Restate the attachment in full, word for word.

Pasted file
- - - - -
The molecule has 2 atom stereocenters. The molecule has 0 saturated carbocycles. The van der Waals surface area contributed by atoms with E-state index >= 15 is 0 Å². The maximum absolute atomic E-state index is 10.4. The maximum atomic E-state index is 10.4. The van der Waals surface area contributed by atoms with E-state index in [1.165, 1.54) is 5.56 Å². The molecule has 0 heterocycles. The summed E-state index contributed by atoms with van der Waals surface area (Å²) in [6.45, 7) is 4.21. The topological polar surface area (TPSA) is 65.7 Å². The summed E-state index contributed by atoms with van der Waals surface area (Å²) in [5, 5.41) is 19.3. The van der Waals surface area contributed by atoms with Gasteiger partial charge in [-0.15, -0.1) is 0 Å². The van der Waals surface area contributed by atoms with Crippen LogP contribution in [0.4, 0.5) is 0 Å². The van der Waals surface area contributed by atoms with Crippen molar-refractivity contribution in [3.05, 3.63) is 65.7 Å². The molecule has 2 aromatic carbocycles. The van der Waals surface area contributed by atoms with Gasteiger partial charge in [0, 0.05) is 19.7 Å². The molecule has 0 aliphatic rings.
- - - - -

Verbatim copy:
The molecule has 2 atom stereocenters. The molecule has 0 saturated carbocycles. The van der Waals surface area contributed by atoms with E-state index >= 15 is 0 Å². The maximum absolute atomic E-state index is 10.4. The maximum atomic E-state index is 10.4. The van der Waals surface area contributed by atoms with E-state index in [1.165, 1.54) is 5.56 Å². The molecule has 0 heterocycles. The summed E-state index contributed by atoms with van der Waals surface area (Å²) in [6.45, 7) is 4.21. The topological polar surface area (TPSA) is 65.7 Å². The summed E-state index contributed by atoms with van der Waals surface area (Å²) in [5, 5.41) is 19.3. The van der Waals surface area contributed by atoms with Gasteiger partial charge in [-0.15, -0.1) is 0 Å². The van der Waals surface area contributed by atoms with Crippen LogP contribution in [0.4, 0.5) is 0 Å². The van der Waals surface area contributed by atoms with Crippen molar-refractivity contribution in [3.05, 3.63) is 65.7 Å². The molecule has 2 aromatic carbocycles. The van der Waals surface area contributed by atoms with Gasteiger partial charge in [0, 0.05) is 19.7 Å². The molecule has 0 aliphatic rings.